17:05 technomancy: mib_dgk9yuyc: oh, if you use the -jar option, it ignores your CLASSPATH

17:05 kotarak: *meep* -jar

17:05 technomancy: woo! yay JVM!

17:06 mib_dgk9yuyc: oh, ok. so how do I run the repl?

17:06 technomancy: mib_dgk9yuyc: just put clojure.jar on the classpath and call: java clojure.main

17:06 the JVM has a lot going for it, but I've yet to see a platform with a worse command-line interface.

17:07 mib_dgk9yuyc: victory!

17:07 thanks

17:07 chouser: mib_dgk9yuyc: now go find who told you to use -jar and give them a stern talking-to.

17:08 mib_dgk9yuyc: one more noob question: is (System/exit 0) the normal way to get out of the repl?

17:08 chouser: mib_dgk9yuyc: try Ctrl-Z <Enter>

17:08 technomancy: chouser: then find the guys who implemented it and smack them around too for good measure!

17:08 * technomancy uses ctrl-d

17:08 chouser: technomancy: you must not be on Windows.

17:09 technomancy: oh, yes. that would be true.

17:09 duck1123: doesn't C-c also work?

17:09 * duck1123 always runs under slime, so it's not an issue

17:10 * chouser uses ^D as well.

17:10 kotarak: C-c is so hard and unfriendly to the process....

17:11 duck1123: ahh... so C-d shuts things down properly?

17:11 Chousuke: it just closes the input stream :p

17:11 kotarak: duck1123: C-d means "end of input".

17:11 Chousuke: most programs quit at that point :)

17:11 kotarak: yeah

17:11 Chousuke: but it might hang if you have a thread running.

17:12 kotarak: C-c is more like being thrown of the bus by the driver pointing a gun at you at the terminal station.

17:12 duck1123: actually, I've been using "mvn jetty:run" lately to start my server, so I have no choice but use C-c

17:22 so is there a way to make it so that the return values in the slime repl are pretty printed?

17:27 replaca: duck1123: I think there is, but I've never really tried to do it

17:28 duck1123: you should be able to set your repl's print function to pprint

17:28 duck1123: it's hard for me to do, since I'm often debugging the pretty printer :-)

17:29 * kotarak throws in (set! de.kotka.vimclojure.repl/*print-pretty* true) for VimClojure users.

17:29 replaca: oh, yeah, now that I think of it, slime may add a layer of indirection that would mess you up/help you

17:30 duck1123: I'm pretty sure it does

17:30 the slime repl isn't an actual clojure repl AFAIK

17:30 replaca: dnolen added the stuff that let macroexpansion pretty print, maybe he knows

17:32 dnolen_: heh, I just wanted slime to macroexpand properly, I never bothered with pretty printing repl output, and i'm no slime expert beyond how to use it ;)

17:33 replaca: I just always type (pp) to the repl, but that is not wholly satisfying

17:35 duck1123: cool, I didn't know about (pp) that'll be good enough I guess

17:36 dnolen_: (pprint some-expr), after you've run (use 'clojure.contrib.pprint)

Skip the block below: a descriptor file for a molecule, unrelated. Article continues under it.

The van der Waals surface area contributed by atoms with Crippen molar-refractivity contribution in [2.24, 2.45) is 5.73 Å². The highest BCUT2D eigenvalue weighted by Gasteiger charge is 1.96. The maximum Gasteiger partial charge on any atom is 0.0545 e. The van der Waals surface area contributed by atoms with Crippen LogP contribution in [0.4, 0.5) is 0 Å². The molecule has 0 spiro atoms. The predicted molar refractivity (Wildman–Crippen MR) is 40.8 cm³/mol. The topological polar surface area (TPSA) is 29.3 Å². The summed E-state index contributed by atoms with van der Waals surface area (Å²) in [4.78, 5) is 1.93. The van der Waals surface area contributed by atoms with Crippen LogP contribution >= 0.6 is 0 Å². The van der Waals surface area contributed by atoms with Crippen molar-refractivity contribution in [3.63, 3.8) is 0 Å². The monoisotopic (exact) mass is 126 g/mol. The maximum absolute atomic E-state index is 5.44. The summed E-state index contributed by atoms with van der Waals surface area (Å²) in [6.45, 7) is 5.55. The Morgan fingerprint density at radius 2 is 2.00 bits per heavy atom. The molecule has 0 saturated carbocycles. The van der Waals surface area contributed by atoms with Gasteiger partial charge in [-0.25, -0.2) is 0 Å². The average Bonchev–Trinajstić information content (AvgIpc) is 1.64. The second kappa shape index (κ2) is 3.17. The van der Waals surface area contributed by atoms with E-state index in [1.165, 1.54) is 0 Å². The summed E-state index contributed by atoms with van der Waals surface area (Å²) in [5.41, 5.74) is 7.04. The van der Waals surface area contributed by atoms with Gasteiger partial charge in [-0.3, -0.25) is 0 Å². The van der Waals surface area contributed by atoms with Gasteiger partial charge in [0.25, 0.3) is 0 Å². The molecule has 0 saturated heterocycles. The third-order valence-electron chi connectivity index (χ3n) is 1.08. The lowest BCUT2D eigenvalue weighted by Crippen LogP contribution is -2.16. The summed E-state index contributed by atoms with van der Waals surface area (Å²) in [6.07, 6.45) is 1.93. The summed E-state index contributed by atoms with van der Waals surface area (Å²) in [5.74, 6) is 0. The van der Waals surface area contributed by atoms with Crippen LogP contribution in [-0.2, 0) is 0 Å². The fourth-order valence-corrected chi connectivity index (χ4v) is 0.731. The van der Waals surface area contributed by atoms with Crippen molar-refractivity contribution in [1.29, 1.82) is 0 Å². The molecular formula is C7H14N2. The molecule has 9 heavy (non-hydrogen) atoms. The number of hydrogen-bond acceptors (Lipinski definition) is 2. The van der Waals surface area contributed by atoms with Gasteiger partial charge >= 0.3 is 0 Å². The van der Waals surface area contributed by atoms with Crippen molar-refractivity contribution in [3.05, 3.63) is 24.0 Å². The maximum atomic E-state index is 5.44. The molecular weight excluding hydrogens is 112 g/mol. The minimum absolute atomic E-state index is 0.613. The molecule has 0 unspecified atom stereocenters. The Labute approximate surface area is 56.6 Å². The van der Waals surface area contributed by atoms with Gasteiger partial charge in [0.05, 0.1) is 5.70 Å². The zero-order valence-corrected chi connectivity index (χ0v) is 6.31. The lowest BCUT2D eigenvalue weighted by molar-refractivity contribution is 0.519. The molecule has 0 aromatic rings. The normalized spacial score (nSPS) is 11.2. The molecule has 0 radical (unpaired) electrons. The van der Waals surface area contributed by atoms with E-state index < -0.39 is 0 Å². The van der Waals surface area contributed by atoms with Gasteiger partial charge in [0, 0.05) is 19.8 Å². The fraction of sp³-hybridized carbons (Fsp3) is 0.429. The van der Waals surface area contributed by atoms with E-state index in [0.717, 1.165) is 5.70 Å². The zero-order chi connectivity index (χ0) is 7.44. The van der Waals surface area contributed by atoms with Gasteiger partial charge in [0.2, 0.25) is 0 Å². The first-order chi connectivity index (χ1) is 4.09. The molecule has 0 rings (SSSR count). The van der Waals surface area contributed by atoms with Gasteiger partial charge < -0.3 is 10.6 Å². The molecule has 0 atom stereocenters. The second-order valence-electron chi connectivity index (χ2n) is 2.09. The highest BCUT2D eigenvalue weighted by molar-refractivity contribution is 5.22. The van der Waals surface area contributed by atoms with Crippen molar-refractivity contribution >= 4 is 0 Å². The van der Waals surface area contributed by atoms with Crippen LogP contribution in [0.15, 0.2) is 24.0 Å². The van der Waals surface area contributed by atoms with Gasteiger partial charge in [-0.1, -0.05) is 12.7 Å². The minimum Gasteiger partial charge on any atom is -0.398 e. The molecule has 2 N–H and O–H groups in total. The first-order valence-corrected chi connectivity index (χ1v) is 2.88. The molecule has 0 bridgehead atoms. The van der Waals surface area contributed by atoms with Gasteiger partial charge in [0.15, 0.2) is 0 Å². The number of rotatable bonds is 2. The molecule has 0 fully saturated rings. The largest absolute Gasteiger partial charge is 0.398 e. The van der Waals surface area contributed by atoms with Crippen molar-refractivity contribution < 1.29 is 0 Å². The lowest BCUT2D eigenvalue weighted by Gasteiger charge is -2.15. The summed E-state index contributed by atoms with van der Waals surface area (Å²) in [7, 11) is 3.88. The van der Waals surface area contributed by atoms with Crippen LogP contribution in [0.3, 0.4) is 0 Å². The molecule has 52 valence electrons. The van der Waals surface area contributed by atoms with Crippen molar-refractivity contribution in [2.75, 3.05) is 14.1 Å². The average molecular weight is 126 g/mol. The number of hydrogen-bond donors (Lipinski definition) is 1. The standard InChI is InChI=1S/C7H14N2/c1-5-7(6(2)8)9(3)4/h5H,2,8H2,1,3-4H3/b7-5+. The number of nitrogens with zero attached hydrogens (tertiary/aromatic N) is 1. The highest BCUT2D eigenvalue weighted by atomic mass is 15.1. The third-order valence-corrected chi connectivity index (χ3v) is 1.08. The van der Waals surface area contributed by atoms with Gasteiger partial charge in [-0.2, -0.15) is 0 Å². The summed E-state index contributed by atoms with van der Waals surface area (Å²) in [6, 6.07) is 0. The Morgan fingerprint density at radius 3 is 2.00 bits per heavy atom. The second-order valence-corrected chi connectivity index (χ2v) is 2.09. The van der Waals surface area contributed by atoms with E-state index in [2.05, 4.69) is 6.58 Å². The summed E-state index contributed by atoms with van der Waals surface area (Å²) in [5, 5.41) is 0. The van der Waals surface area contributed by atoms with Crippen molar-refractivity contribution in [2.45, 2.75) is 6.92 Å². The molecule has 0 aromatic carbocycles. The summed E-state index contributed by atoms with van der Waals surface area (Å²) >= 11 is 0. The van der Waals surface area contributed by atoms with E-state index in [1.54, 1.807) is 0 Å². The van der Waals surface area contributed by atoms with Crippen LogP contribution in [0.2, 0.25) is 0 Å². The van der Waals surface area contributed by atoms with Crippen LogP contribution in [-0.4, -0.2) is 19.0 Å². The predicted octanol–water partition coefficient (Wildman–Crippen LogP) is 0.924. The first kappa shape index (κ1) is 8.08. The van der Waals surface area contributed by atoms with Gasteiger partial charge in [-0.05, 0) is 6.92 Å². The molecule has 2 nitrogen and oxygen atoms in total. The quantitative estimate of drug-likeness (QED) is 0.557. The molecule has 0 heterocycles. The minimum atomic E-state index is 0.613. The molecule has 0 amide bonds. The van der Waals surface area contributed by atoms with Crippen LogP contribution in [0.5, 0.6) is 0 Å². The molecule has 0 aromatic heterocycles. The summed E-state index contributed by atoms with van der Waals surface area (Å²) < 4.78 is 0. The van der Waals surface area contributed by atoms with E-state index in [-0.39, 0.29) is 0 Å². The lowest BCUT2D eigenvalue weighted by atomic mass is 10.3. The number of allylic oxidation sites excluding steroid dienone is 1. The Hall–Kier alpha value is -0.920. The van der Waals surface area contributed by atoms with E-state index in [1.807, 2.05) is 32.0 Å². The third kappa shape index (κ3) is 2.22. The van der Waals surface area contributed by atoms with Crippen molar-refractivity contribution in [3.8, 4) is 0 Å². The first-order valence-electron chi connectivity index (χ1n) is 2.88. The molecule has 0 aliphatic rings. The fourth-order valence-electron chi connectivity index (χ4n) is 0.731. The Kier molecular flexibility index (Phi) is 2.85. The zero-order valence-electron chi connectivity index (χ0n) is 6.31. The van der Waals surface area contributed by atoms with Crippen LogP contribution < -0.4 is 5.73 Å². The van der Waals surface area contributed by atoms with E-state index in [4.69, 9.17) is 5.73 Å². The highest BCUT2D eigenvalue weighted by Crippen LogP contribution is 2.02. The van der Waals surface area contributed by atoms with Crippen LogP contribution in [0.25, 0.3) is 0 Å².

17:38 duck1123: that's what I had been doing, and actually (pp) works fine. I don't want all of my output pretty printed, just the ones that are hard to read

17:38 technomancy: the main advantage of vimclojure over slime is that its author still uses it. =)

17:38 kotarak: technomancy: hehe :)

17:39 SLIME is certainly more advanced for Lisp in general, but VC does a good job for Clojure too. :)

17:41 duck1123: is there an easy way to convert a hash-map into a struct? (assuming I already have the struct set up)

17:41 kotarak: ... considering Vim's interprocess limitations, anyway.

17:42 (into (struct-map foo) my-hash-map) ?

17:46 duck1123: what I have is a vec of hash-maps that I'm turning into a vec of structs. Your code will return a struct of the first value, but if I try to do it in a map, I get an error

17:47 replaca: (pp) is really just (pprint *1) for the typing impaired (like me!)

17:47 duck1123: I would rather just get the structs back from the mysql server directly, but this is what clj-record gives mme

17:49 ok, i got it working no

17:57 technomancy: oh man. contrib's prxml is a lot nicer than clojure.xml.

17:59 duck1123: I'm still waiting for a good namespace-aware xml lib for clojure

18:00 technomancy: nobody uses namespaces anyway

18:00 clojurebot: namespaces are (more or less, Chouser) java packages. they look like foo.bar; and corresponde to a directory foo/ containg a file bar.clj in your classpath. the namespace declaration in bar.clj would like like (ns foo.bar). Do not try to use single segment namespaces. a single segment namespace is a namespace without a period in it

18:01 technomancy: oh, I'm sorry, I misspelled understands.

18:02 duck1123: there are some times when you absolutely need ns-support

18:02 technomancy: yeah, I'm just kidding.

18:02 life's a lot nicer if you don't though. =)

18:06 mrsolo: is there another way to do this? (apply (partial format "%s%s") (map identity '("one" "two")))

18:07 identity is not real function of course.. so is list one, two...

18:08 kotarak: (apply format "%s%s" (map f [1 2 3]))

18:08 oops.

18:08 -3

18:41 mrsolo: is there a fucntion that does this? :foo -> "foo"?

18:41 dreish: ,(name :foo)

18:41 clojurebot: "foo"

18:41 mrsolo: ty

18:52 mib_t2h1qb: ,(dorun (repeat 1))

18:52 clojurebot: Execution Timed Out

20:58 emacsen: Is the JavaOne video available anywhere?

20:58 (was there video?)

22:06 duck1123: I so wish I could have gone to JavaOne

22:23 mrsolo: is there a fucntion that does this? (foo println) => "println"

22:24 Cark: ,(name 'println)

22:24 clojurebot: "println"

22:24 Cark: would that do ?

22:24 mrsolo: no quote

22:25 Cark: you might want to use a macro then

23:09 slava: my copy of programming clojure arrived today :)

23:10 cataska: slava: great !!